(Cendree, Mountain blue, Copper blue, Ongaro, Azure Biadetti of Spain, Azure of the Magna)
Latin borrowed a Persian word for blue, labored, which in the form of lazurium became azurium, and gave us our word azure. Azurite is composed of a basic carbonate of copper, found in many parts of the world in the upper oxidized portions of copper ore deposits. Azurite mineral is usually associated in nature with malachite, the green basic carbonate of copper that is far more abundant. Azurite was the most important blue pigment in European painting throughout the middle ages and Renaissance by contrast, despite the more exotic and costly ultramarine having received greater acclaim. Azurite—then commonly called azzuro d'Alemagna—was often used for draperies, particularly in works by Duccio and his circle.
To prepare a color from it, lump azurite is ground into a powder, and sieved. Coarsely ground azurite produces dark blue, and fine grinding produces a lighter tone; however if not ground fine enough, it is too sandy and gritty to be used as a pigment. The medieval system included washing it to remove any mud and then separating the different grains by some process of levigation. If plain water is used it is a slow, laborious process, so they used solutions of soap, gum and lye. When azurite is washed, the very fine particles are rather pale, greenish sky-blue, and not much admired for painting. The best grades of azurite for painting were coarse: not sandy, but so course that it could be quite laborious to lay them on.
The complete book about 17th-century painting techniques and materials with particular focus on the painting of Johannes Vermeer.
by Jonathan Janson | 2020 | PDF | 3 volumes, 294 pages
Looking Over Vermeer's Shoulder is a comprehensive study of the materials and painting techniques that made Vermeer one of the greatest masters of European art. But to gain the clearest picture of Vermeer's day-to-day methods we must not only look at what went on his inside studio but inside the studios of his most accomplished colleagues as well.
Looking Over Vermeer's Shoulder, then, lays out in clear, comprehensible language every facet of 17th-century and Vermeer's painting practices including training, canvas preparation, underdrawing, underpainting, glazing, palette, brushes, pigments and composition. Also investigated are a number of key issues as they relate specifically to Vermeer such as the camera obscura, studio organization as well as how he depicted wall-maps, floor tiles, pictures-within-pictures, carpets and other of his most characteristic motifs.
Bolstered by his qualifications as a practicing painter and a Vermeer connoisseur, the three-volume PDF format permits the author to address each of the book's 24 topics with requisite attention. By observing at close quarters the studio practices of Vermeer and his preeminent contemporaries, the reader will acquire a concrete understanding of 17th-century painting methods and gain a fresh view of Vermeer's 35 works of art, which reveal a seamless unity of craft and poetry.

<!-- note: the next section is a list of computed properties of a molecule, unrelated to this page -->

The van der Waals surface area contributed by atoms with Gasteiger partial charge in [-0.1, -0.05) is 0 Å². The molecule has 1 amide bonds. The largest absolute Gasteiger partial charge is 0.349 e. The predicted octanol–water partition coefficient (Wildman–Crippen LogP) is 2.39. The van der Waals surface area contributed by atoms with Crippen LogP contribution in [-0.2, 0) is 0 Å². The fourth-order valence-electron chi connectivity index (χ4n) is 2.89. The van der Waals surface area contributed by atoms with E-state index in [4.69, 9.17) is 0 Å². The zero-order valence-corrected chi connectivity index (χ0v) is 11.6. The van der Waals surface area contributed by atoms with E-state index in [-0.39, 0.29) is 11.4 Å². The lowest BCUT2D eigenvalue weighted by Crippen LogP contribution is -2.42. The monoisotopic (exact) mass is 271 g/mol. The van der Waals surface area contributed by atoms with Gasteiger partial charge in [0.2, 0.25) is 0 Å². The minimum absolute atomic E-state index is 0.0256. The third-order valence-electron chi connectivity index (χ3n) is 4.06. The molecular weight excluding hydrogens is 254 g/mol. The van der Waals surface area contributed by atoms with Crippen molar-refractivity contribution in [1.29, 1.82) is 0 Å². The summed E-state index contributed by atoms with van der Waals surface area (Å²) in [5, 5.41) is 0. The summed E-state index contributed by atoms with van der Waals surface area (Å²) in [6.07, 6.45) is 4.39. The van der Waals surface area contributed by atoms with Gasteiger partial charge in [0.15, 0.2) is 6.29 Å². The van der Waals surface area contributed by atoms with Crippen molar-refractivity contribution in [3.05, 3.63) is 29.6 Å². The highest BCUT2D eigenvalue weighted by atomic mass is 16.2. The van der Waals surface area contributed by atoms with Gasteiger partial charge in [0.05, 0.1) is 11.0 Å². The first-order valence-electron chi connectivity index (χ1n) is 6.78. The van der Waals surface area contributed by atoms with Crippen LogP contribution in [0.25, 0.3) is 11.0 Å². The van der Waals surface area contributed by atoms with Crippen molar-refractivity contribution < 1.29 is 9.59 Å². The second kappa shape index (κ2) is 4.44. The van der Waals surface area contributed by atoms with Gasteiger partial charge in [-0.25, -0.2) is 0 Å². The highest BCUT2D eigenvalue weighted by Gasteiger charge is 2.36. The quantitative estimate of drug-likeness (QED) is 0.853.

While not written as a "how-to" manual, realist painters will find a true treasure trove of technical information that can be apapted to almost any style of figurative painting.
LOOKING OVER VERMEER'S SHOULDER
author: Jonathan Janson
date: 2020 (second edition)
format: PDF | 3 volumes
illustrations: 200-plus illustrations and diagrams
3 Volumes: $29.95 | $14.95
VOL I (11MB)
1 / Vermeer's Training, Technical Background and Ambitions
2 / An Overview of Vermeer’s Technical & Stylistic Evolution
3 / Fame, Originality & Subject Matter
4 / Reality or Illusion: Did Vermeer’s Interiors ever Exist?
5 / Color
6 / Composition
7 / Mimesi & Illusionism
VOL II (17MB)
8 / Perspective
9 / Camera Obscura Vision
10 / Light & Modeling
11 / Studio
12 / Four Essential Motifs in Vermeer’s Oeuvre
13 / Drapery
14 / Painting Flesh
VOL III (13MB)
15 / Canvas
16 / Grounding
17 / “Inventing,” or Underdrawing
18 / “Dead-Coloring,” or Underpainting
19 / “Working-up,” or Finishing
20 / Glazing
21 / Mediums, Binders & Varnishes
22 / Paint Application & Consistency
23 / Pigments, Paints & Palettes
24 / Brushes & Brushwork
Glue size was often used as a binder to hold the pigment grains firmly in place. It was necessary to apply several coats of azurite to produce a solid blue (fig. 1), but the result was quite beautiful. The actual thickness of the crust of blue added to the richness of the effect, and each tiny grain of the powdered crystalline mineral sparkled like a minute sapphire, especially before it was varnished. Due to the coarseness of azurite, it was difficult to use in detail.
In the Officer and Laughing Girl, azurite is found under a layer of natural ultramarine mixed with lead-tin yellow and traces of lead white in the area corresponding to the shadowed area of the green table clothe. Azurite was also detected in some of the light gray areas of A Maid Asleep. Azurite is also found mixed with lead-tin yellow in the window green shutters of the Little Street (fig. 2).
Vermeer seems to have used azurite in light grays and mixtures of green where the brilliance of ultramarine would not have been appreciable. Like other painters of the time, Vermeer may have used azurite as a base color on which the far more costly natural ultramarine was painter over, for economical reasons.